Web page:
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Asian countries talk up ASEAN at Davos meeting

The strength of ASEAN is at its greatest when members work together, Southeast Asian countries said on Friday at a panel discussing the future of the regional bloc amid ongoing territorial spats with China.

DAVOS, Switzerland: The strength of ASEAN is at its greatest when members work together, Southeast Asian countries said on Friday at a panel discussing the future of the regional bloc amid ongoing territorial spats with China.

"We are strong if we negotiate as a group," said Vietnam's Foreign Minister Pham Binh Minh, insisting that the future of the Association of Southeast Asian Nations was through deeper integration despite the preference of non-ASEAN heavyweight China for country-to-country ties.

"The unity of ASEAN is a very important factor," the minister said, though he said on some matters, including territorial conflicts, bilateral dealings could not be avoided.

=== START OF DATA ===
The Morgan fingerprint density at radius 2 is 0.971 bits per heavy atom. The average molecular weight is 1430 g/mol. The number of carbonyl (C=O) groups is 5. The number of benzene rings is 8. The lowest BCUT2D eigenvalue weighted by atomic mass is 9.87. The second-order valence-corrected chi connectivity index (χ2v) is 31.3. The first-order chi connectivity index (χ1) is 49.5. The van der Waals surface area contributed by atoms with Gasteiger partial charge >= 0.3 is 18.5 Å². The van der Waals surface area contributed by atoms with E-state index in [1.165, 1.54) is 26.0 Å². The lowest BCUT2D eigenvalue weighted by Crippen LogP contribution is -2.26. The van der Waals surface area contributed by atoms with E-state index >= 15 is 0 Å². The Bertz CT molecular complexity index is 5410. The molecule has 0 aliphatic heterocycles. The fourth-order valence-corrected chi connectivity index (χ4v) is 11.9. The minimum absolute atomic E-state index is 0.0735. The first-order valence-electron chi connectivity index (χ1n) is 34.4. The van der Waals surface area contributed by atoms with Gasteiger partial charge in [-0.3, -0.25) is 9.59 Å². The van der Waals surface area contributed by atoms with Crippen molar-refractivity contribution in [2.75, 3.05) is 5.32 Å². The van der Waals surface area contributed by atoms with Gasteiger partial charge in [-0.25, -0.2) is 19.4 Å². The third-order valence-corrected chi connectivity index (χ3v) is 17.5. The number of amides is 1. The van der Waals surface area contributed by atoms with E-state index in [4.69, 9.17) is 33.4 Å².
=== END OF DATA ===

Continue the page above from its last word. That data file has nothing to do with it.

The 10-member regional grouping has a number of complex issues on the table, including territorial disputes between Beijing and several ASEAN members - particularly the Philippines and Vietnam - over the South China Sea, as well as ambitious economic integration plans.

ASEAN, a region of 600 million people, wants to establish a common market and manufacturing base to better compete with China and India, but there are growing doubts about whether it will meet a 2015 target.

Anthony Fernandes, chief executive of low cost airline Air Asia, said ASEAN's potential was huge.

"Asia is not just about China and India. It is a fantastic consumption market," he said, sitting on the same panel.

"The power to consume is immense (and) the majority of those new customers come from ASEAN," he added.

Gregory Domingo, the Philippines' trade minister, said that ASEAN nations were much stronger in trade talks when they negotiated as a group.

"The value is that as a group we can negotiate better agreements with these bigger parties. If we were alone... we would get the short end of the stick," he said.

President Thein Sein of long-isolated Myanmar, which took the ASEAN chairmanship this year, hailed the spirit of cooperation and coordination within the group which helped bring his country back to the international community.

Since its creation in 1967, "ASEAN has been the model of regional cooperation," the president said.

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